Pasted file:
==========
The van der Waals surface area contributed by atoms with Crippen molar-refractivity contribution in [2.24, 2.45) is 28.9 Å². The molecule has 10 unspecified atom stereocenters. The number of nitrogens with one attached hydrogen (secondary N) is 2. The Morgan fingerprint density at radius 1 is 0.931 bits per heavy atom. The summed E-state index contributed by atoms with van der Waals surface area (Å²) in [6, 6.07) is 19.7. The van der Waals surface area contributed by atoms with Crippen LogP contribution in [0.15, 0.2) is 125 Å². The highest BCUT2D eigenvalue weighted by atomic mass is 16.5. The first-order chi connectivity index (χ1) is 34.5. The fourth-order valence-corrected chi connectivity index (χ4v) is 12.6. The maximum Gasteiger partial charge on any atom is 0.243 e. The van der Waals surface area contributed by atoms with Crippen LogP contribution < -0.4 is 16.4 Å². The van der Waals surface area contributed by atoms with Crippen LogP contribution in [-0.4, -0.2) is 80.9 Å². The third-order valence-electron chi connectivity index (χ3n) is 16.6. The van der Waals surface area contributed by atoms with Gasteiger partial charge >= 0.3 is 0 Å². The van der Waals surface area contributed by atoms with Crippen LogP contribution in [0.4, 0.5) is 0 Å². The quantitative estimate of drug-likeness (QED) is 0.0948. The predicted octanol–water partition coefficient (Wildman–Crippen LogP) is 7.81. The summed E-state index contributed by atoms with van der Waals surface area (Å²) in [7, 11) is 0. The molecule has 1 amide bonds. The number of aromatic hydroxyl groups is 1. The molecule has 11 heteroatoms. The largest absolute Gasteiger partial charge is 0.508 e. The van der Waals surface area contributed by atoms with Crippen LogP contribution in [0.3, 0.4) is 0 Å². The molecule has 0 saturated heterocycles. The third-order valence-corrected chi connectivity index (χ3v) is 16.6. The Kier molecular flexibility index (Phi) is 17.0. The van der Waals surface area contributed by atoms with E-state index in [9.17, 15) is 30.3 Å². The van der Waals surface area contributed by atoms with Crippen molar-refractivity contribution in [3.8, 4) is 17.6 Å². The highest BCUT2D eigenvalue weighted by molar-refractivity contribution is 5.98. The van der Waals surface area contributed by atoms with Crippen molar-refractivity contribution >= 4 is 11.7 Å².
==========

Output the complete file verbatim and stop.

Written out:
The van der Waals surface area contributed by atoms with Crippen molar-refractivity contribution in [2.24, 2.45) is 28.9 Å². The molecule has 10 unspecified atom stereocenters. The number of nitrogens with one attached hydrogen (secondary N) is 2. The Morgan fingerprint density at radius 1 is 0.931 bits per heavy atom. The summed E-state index contributed by atoms with van der Waals surface area (Å²) in [6, 6.07) is 19.7. The van der Waals surface area contributed by atoms with Crippen LogP contribution in [0.15, 0.2) is 125 Å². The highest BCUT2D eigenvalue weighted by atomic mass is 16.5. The first-order chi connectivity index (χ1) is 34.5. The fourth-order valence-corrected chi connectivity index (χ4v) is 12.6. The maximum Gasteiger partial charge on any atom is 0.243 e. The van der Waals surface area contributed by atoms with Crippen LogP contribution < -0.4 is 16.4 Å². The van der Waals surface area contributed by atoms with Crippen LogP contribution in [-0.4, -0.2) is 80.9 Å². The third-order valence-electron chi connectivity index (χ3n) is 16.6. The van der Waals surface area contributed by atoms with Gasteiger partial charge >= 0.3 is 0 Å². The van der Waals surface area contributed by atoms with Crippen LogP contribution in [0.4, 0.5) is 0 Å². The quantitative estimate of drug-likeness (QED) is 0.0948. The predicted octanol–water partition coefficient (Wildman–Crippen LogP) is 7.81. The summed E-state index contributed by atoms with van der Waals surface area (Å²) in [7, 11) is 0. The molecule has 1 amide bonds. The number of aromatic hydroxyl groups is 1. The molecule has 11 heteroatoms. The largest absolute Gasteiger partial charge is 0.508 e. The van der Waals surface area contributed by atoms with Crippen LogP contribution in [0.3, 0.4) is 0 Å². The molecule has 0 saturated heterocycles. The third-order valence-corrected chi connectivity index (χ3v) is 16.6. The Kier molecular flexibility index (Phi) is 17.0. The van der Waals surface area contributed by atoms with E-state index in [9.17, 15) is 30.3 Å². The van der Waals surface area contributed by atoms with Crippen molar-refractivity contribution in [3.8, 4) is 17.6 Å². The highest BCUT2D eigenvalue weighted by molar-refractivity contribution is 5.98. The van der Waals surface area contributed by atoms with Crippen molar-refractivity contribution >= 4 is 11.7 Å².